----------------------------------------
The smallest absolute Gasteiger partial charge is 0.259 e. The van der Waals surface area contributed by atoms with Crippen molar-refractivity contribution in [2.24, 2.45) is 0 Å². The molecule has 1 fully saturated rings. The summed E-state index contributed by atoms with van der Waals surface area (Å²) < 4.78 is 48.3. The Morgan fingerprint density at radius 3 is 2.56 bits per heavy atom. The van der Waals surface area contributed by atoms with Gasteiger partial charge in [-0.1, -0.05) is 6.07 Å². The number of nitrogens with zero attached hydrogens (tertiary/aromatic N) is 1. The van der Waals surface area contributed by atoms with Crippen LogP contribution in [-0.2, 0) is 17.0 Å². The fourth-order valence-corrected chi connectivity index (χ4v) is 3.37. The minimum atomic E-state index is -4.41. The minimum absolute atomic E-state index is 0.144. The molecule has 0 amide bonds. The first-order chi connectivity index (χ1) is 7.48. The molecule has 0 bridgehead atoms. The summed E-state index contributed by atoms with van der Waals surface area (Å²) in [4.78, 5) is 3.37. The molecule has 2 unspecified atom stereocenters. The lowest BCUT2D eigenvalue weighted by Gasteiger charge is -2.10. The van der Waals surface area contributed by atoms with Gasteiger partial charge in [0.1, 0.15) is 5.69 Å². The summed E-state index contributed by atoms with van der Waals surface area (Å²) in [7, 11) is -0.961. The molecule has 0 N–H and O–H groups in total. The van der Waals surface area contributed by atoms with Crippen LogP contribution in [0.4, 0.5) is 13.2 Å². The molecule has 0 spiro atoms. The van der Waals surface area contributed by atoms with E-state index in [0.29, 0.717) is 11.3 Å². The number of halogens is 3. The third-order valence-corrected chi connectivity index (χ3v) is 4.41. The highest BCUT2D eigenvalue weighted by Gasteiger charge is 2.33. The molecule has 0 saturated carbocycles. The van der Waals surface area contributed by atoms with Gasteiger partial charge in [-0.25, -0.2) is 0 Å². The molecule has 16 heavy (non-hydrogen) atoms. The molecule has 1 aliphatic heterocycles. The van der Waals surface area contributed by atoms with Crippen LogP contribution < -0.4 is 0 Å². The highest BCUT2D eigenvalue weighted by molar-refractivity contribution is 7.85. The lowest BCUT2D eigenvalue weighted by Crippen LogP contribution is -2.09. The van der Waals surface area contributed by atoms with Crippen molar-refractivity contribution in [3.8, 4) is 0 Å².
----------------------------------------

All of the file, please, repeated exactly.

The smallest absolute Gasteiger partial charge is 0.259 e. The van der Waals surface area contributed by atoms with Crippen molar-refractivity contribution in [2.24, 2.45) is 0 Å². The molecule has 1 fully saturated rings. The summed E-state index contributed by atoms with van der Waals surface area (Å²) < 4.78 is 48.3. The Morgan fingerprint density at radius 3 is 2.56 bits per heavy atom. The van der Waals surface area contributed by atoms with Gasteiger partial charge in [-0.1, -0.05) is 6.07 Å². The number of nitrogens with zero attached hydrogens (tertiary/aromatic N) is 1. The van der Waals surface area contributed by atoms with Crippen LogP contribution in [-0.2, 0) is 17.0 Å². The fourth-order valence-corrected chi connectivity index (χ4v) is 3.37. The minimum atomic E-state index is -4.41. The minimum absolute atomic E-state index is 0.144. The molecule has 0 amide bonds. The first-order chi connectivity index (χ1) is 7.48. The molecule has 0 bridgehead atoms. The summed E-state index contributed by atoms with van der Waals surface area (Å²) in [4.78, 5) is 3.37. The molecule has 2 unspecified atom stereocenters. The lowest BCUT2D eigenvalue weighted by Gasteiger charge is -2.10. The van der Waals surface area contributed by atoms with Gasteiger partial charge in [0.1, 0.15) is 5.69 Å². The summed E-state index contributed by atoms with van der Waals surface area (Å²) in [7, 11) is -0.961. The molecule has 0 N–H and O–H groups in total. The van der Waals surface area contributed by atoms with Crippen LogP contribution in [0.4, 0.5) is 13.2 Å². The molecule has 0 spiro atoms. The van der Waals surface area contributed by atoms with E-state index in [0.29, 0.717) is 11.3 Å². The number of halogens is 3. The third-order valence-corrected chi connectivity index (χ3v) is 4.41. The highest BCUT2D eigenvalue weighted by Gasteiger charge is 2.33. The molecule has 0 saturated carbocycles. The van der Waals surface area contributed by atoms with Gasteiger partial charge in [-0.25, -0.2) is 0 Å². The molecule has 16 heavy (non-hydrogen) atoms. The molecule has 1 aliphatic heterocycles. The van der Waals surface area contributed by atoms with Crippen LogP contribution < -0.4 is 0 Å². The highest BCUT2D eigenvalue weighted by molar-refractivity contribution is 7.85. The lowest BCUT2D eigenvalue weighted by Crippen LogP contribution is -2.09. The van der Waals surface area contributed by atoms with Crippen molar-refractivity contribution in [3.8, 4) is 0 Å².